Tips for Treating Diabetic Feet
Tips For Foot Problems From Our Last Blog
Last time, we discussed a list of common problems with diabetic feet. This time we’ll go into some everyday techniques for helping with those problems.
Can These Diabetic Feet Problems Be Prevented?
Proper foot care can help prevent these common foot problems and/or treat them before they cause serious complications. Here are some tips for good foot caree:
- Take care of yourself and your diabetes. Follow your health care provider’s advice regarding nutrition, exercise, and medication. Keep your blood sugar level within the range recommended by your doctor.
- Wash your feet in warm water every day, using a mild soap. Test the temperature of the water with your elbow, because nerve damage can affect sensation in your hands, too. Do not soak your feet. Dry your feet well, especially between the toes.
- Check your feet every day for sores, blisters, redness, calluses, or any of the other problems listed above. If you have poor blood flow, it is especially important to do a daily foot check.
- If the skin on your feet is dry, keep it moist by applying lotion after you wash and dry your feet. Do not put lotion between your toes. Your doctor can tell you which type of lotion is best to use.
- Gently smooth corns and calluses with an emery board or pumice stone. Do this after your bath or shower, when your skin is soft. Move the emery board in only one direction.
- Check your toenails once a week. Trim your toenails with a nail clipper straight across. Do not round off the corners of toenails or cut down on the sides of the nails. After clipping, smooth the toenails with a nail file.
- Always wear closed-toed shoes or slippers. Do not wear sandals and do not walk barefoot, even around the house.
- Always wear socks or stockings. Wear socks or stockings that fit your feet well and have soft elastic.
It’s a Lot of Information, But Here’s More Diabetic Feet Tips
- Wear shoes that fit well. Buy shoes made of canvas or leather and break them in slowly. Extra wide shoes are also available in specialty stores that will allow for more room for the foot for people with foot deformities.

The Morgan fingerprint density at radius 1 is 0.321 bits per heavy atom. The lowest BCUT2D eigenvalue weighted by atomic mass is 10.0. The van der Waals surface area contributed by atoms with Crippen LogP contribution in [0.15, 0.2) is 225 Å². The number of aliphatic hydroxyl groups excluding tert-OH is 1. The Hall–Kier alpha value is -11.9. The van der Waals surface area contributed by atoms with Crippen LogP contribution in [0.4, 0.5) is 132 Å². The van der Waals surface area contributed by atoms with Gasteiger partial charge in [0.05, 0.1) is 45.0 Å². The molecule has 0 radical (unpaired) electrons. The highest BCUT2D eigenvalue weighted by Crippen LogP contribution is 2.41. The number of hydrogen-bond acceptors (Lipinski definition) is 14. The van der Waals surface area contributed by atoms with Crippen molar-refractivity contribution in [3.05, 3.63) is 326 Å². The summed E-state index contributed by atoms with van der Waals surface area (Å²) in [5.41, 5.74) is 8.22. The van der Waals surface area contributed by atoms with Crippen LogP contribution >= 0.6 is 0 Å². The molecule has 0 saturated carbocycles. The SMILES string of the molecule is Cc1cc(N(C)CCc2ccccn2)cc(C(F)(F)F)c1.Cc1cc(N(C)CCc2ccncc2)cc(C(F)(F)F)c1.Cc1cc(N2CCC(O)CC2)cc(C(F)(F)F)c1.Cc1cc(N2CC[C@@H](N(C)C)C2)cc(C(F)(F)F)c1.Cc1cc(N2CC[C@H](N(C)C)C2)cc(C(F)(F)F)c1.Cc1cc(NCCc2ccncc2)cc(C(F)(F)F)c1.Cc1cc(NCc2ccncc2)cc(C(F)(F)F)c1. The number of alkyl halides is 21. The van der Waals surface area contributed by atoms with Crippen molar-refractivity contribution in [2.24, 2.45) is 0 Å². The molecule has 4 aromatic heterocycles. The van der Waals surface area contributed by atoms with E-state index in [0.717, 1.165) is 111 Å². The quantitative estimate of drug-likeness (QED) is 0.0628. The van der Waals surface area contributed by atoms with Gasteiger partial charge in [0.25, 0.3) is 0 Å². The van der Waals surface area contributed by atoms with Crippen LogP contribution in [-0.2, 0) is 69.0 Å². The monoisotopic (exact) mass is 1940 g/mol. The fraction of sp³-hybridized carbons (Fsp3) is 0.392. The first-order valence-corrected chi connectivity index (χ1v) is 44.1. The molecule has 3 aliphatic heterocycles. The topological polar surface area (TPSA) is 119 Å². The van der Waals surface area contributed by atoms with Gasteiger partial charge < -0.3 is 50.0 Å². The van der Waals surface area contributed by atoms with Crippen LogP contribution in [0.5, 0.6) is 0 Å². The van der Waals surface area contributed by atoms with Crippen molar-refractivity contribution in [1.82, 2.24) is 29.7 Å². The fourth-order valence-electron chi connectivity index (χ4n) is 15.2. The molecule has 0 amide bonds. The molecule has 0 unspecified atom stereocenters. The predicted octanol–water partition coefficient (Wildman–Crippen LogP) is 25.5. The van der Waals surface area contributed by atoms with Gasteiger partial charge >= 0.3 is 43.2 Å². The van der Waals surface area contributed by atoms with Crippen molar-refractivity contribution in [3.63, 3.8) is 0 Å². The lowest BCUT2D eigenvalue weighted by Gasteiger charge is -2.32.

- Always check the inside of shoes to make sure that no objects are left inside by mistake.
- Protect your feet from heat and cold. Wear shoes at the beach or on hot pavement. Wear socks at night if your feet get cold.
- Keep the blood flowing to your feet. Put your feet up when sitting, wiggle your toes and move your ankles several times a day, and don’t cross your legs for long periods of time.
- If you smoke, stop. Smoking can make blood flow problems worse.
- If you have a foot problem that gets worse or won’t heal, contact your doctor for advice and treatment.
- Make sure your diabetes doctor examines your feet during each check-up. An annual foot exam should be performed that includes an inspection of the skin, a check of the temperature of your feet, and an assessment of the sensation to the foot.
- See your podiatrist (foot doctor) every two to three months for check-ups, even if you don’t have any foot problems.
Helping Your Feet at Night is Important, Too
Putting all this effort into protecting your diabetic feet during the day is great, but we all spend a significant portion of our lives asleep in our beds. So it makes sense to protect your feet then, too. The Foot Sleep Guard is an effective way to allow your feet to stay in a more normal position during sleep and not have the covers weighing down on them. This will promote more foot and ankle comfort, and better blood circulation for the many hours you spend in bed. And don’t forget about our promotional program: “Tell a Friend – Get a $10”. Help your friend and yourself with The Foot Sleep Guard.